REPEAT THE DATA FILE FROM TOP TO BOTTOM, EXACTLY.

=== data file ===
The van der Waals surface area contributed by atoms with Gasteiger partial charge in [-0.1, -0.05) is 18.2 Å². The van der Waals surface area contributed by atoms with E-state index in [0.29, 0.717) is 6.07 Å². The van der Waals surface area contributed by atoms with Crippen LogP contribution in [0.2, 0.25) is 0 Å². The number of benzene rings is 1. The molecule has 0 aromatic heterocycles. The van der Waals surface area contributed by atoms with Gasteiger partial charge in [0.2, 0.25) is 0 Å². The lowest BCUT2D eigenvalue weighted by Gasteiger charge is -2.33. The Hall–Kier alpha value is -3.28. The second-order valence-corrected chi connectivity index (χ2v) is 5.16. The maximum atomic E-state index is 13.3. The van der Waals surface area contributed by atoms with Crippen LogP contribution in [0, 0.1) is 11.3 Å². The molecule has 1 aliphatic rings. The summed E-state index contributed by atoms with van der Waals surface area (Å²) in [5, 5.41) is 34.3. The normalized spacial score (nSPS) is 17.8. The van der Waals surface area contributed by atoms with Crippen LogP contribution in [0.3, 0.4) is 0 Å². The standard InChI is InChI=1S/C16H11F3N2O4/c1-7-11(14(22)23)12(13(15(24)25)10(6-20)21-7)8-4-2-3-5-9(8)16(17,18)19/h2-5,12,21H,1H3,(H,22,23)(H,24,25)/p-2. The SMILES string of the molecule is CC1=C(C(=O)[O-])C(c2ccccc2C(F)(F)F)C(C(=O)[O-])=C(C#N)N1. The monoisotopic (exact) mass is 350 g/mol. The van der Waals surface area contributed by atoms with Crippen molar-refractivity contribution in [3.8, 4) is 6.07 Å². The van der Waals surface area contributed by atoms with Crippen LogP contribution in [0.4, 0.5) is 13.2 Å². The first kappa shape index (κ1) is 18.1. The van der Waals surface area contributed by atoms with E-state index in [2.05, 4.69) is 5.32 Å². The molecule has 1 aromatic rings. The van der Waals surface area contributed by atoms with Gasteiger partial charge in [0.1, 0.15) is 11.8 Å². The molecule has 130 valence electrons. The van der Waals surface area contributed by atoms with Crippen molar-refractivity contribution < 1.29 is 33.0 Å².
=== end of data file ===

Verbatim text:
The van der Waals surface area contributed by atoms with Gasteiger partial charge in [-0.1, -0.05) is 18.2 Å². The van der Waals surface area contributed by atoms with E-state index in [0.29, 0.717) is 6.07 Å². The van der Waals surface area contributed by atoms with Crippen LogP contribution in [0.2, 0.25) is 0 Å². The number of benzene rings is 1. The molecule has 0 aromatic heterocycles. The van der Waals surface area contributed by atoms with Gasteiger partial charge in [0.2, 0.25) is 0 Å². The lowest BCUT2D eigenvalue weighted by Gasteiger charge is -2.33. The Hall–Kier alpha value is -3.28. The second-order valence-corrected chi connectivity index (χ2v) is 5.16. The maximum atomic E-state index is 13.3. The van der Waals surface area contributed by atoms with Crippen LogP contribution in [0, 0.1) is 11.3 Å². The molecule has 1 aliphatic rings. The summed E-state index contributed by atoms with van der Waals surface area (Å²) in [5, 5.41) is 34.3. The normalized spacial score (nSPS) is 17.8. The van der Waals surface area contributed by atoms with Crippen LogP contribution in [0.3, 0.4) is 0 Å². The standard InChI is InChI=1S/C16H11F3N2O4/c1-7-11(14(22)23)12(13(15(24)25)10(6-20)21-7)8-4-2-3-5-9(8)16(17,18)19/h2-5,12,21H,1H3,(H,22,23)(H,24,25)/p-2. The SMILES string of the molecule is CC1=C(C(=O)[O-])C(c2ccccc2C(F)(F)F)C(C(=O)[O-])=C(C#N)N1. The monoisotopic (exact) mass is 350 g/mol. The van der Waals surface area contributed by atoms with Crippen molar-refractivity contribution in [3.8, 4) is 6.07 Å². The van der Waals surface area contributed by atoms with Crippen LogP contribution in [0.4, 0.5) is 13.2 Å². The first kappa shape index (κ1) is 18.1. The van der Waals surface area contributed by atoms with E-state index in [2.05, 4.69) is 5.32 Å². The molecule has 1 aromatic rings. The van der Waals surface area contributed by atoms with Gasteiger partial charge in [0.1, 0.15) is 11.8 Å². The molecule has 130 valence electrons. The van der Waals surface area contributed by atoms with Crippen molar-refractivity contribution < 1.29 is 33.0 Å².